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A demonstration by argument and evidence of the validity of a knowledge claim. The term is sometimes used for the knowledge claim itself (confusing that which is proved with the demonstration of its truth). (See "conclusion backed by thorough research, sound analysis, and reliable evidence." [Mills, Evidence Explained, 2007, p. 827.]

There are many forms or systems of proof recognised across different areas of learning. They include deduction from a closed set of axioms, syllogistic argument, induction and contradiction.

There is no absolute or automatic standard of proof in any given sphere of human endeavour. What is accepted is a convention arising from the consensus view of recognised practitioners.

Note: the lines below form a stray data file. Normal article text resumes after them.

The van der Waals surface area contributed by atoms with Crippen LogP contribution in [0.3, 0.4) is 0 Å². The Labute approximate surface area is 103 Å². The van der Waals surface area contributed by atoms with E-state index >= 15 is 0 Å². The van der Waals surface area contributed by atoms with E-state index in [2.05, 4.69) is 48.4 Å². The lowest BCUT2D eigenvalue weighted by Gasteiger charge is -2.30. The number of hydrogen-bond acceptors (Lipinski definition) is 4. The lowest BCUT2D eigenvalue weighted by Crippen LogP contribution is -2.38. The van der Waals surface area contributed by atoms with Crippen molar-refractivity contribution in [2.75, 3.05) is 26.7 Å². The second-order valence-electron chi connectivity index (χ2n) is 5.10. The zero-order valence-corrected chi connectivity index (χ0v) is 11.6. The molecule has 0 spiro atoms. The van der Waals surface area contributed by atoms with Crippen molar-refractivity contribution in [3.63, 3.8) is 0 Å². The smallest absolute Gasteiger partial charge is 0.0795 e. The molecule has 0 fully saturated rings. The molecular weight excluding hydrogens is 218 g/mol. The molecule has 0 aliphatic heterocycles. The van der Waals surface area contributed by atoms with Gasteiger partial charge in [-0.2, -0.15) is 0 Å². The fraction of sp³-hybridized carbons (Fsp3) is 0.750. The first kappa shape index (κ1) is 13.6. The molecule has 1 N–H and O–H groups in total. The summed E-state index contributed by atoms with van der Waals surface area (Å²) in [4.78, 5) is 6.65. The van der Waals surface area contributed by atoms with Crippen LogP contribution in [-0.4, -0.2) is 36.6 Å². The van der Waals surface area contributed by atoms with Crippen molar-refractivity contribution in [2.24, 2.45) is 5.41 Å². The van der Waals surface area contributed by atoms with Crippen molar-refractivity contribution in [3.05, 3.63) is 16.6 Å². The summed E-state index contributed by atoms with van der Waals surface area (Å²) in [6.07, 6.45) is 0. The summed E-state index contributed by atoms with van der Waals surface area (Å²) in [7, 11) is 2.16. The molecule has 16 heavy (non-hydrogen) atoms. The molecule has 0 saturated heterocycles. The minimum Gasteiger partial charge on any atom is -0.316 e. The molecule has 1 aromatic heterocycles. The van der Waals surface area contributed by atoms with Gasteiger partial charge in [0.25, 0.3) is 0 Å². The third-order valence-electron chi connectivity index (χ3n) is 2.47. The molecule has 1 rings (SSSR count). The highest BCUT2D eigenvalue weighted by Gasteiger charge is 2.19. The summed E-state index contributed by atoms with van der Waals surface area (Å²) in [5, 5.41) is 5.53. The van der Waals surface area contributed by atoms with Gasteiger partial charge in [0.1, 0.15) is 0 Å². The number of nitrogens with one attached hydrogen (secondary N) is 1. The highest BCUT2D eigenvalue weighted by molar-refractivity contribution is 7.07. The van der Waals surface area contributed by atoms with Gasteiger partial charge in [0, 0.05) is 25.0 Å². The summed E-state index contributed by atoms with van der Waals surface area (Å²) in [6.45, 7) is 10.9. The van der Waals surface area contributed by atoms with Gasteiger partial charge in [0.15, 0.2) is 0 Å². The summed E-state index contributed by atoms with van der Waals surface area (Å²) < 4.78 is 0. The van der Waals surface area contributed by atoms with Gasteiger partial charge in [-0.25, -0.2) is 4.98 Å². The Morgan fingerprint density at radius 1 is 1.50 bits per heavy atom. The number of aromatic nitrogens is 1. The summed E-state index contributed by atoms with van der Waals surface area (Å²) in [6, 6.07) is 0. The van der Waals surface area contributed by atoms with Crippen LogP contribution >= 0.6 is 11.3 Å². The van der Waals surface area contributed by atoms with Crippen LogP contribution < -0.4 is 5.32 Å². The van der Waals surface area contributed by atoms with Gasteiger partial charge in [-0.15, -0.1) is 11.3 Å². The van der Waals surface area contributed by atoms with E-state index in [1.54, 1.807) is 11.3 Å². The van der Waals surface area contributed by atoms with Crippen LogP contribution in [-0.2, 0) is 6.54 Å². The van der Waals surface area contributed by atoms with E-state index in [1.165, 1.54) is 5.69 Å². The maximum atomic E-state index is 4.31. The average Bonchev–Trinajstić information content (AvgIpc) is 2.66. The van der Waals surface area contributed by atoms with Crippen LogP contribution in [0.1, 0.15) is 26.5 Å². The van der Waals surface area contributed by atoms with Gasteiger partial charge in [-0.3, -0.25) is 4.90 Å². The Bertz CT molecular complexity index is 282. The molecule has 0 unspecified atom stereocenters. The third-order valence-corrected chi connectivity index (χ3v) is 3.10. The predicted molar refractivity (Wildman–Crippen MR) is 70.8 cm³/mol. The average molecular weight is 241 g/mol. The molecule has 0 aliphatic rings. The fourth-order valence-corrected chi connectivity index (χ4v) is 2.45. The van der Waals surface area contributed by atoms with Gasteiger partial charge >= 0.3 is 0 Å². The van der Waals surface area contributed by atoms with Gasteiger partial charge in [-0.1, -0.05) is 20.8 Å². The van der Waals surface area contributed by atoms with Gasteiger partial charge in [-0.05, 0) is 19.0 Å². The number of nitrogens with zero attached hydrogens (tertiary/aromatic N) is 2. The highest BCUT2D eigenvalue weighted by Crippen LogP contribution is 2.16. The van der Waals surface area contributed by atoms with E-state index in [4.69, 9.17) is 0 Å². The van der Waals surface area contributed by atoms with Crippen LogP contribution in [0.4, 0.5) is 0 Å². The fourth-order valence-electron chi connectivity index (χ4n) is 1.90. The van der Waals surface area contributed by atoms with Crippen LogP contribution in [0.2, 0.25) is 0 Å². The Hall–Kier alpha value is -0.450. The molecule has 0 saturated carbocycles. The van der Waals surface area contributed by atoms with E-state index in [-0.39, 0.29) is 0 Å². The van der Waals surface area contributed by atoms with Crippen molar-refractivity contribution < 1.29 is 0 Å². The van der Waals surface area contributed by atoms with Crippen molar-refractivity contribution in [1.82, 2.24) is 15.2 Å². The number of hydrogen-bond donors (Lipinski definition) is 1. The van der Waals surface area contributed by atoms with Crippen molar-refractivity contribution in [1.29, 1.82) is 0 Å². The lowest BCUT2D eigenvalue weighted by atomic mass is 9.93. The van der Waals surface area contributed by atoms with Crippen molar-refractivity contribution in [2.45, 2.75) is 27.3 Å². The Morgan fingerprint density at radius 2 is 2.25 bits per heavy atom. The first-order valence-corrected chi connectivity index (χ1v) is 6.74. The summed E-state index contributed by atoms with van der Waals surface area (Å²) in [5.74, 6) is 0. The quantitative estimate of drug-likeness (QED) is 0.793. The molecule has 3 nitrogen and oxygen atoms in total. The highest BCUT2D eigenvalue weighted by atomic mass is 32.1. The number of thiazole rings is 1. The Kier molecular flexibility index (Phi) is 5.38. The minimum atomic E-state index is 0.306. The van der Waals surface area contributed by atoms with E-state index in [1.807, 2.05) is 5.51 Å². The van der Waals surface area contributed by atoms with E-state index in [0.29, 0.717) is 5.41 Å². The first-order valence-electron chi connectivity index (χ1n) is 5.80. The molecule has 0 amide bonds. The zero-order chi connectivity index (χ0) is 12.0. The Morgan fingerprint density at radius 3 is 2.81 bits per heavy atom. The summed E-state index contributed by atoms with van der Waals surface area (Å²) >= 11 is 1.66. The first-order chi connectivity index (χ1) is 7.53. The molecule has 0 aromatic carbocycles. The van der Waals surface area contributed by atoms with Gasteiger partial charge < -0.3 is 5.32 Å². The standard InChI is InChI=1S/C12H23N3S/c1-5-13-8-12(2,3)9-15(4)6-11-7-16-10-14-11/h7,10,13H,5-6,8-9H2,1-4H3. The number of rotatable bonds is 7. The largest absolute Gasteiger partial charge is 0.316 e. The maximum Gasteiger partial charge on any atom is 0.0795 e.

In the field of genealogy, there is always the possibility that any claim can be shown to be invalid by the discovery or revelation of new evidence. Accordingly, the Board for Certification of Genealogists has agreed a Genealogical Proof Standard that extends beyond the formal reasoning (that might be sufficient in a closed field) to encompass the gathering and handling of the evidence upon which the argument is based.

Proof must be backed by thorough research and documentation, by reliable information that is correctly interpreted and carefully correlated, and by a well-reasoned and written analysis of the problem and evidence.

For genealogists and family historians working to the Genealogical Proof Standard, a 'Proof Argument' is the usual way to present a detailed discussion of a problem, the evidence, and the resolution of that problem.

See also, Elizabeth Shown Mills, Evidence explained: Citing History Sources from Artifacts to Cyberspace, 2007.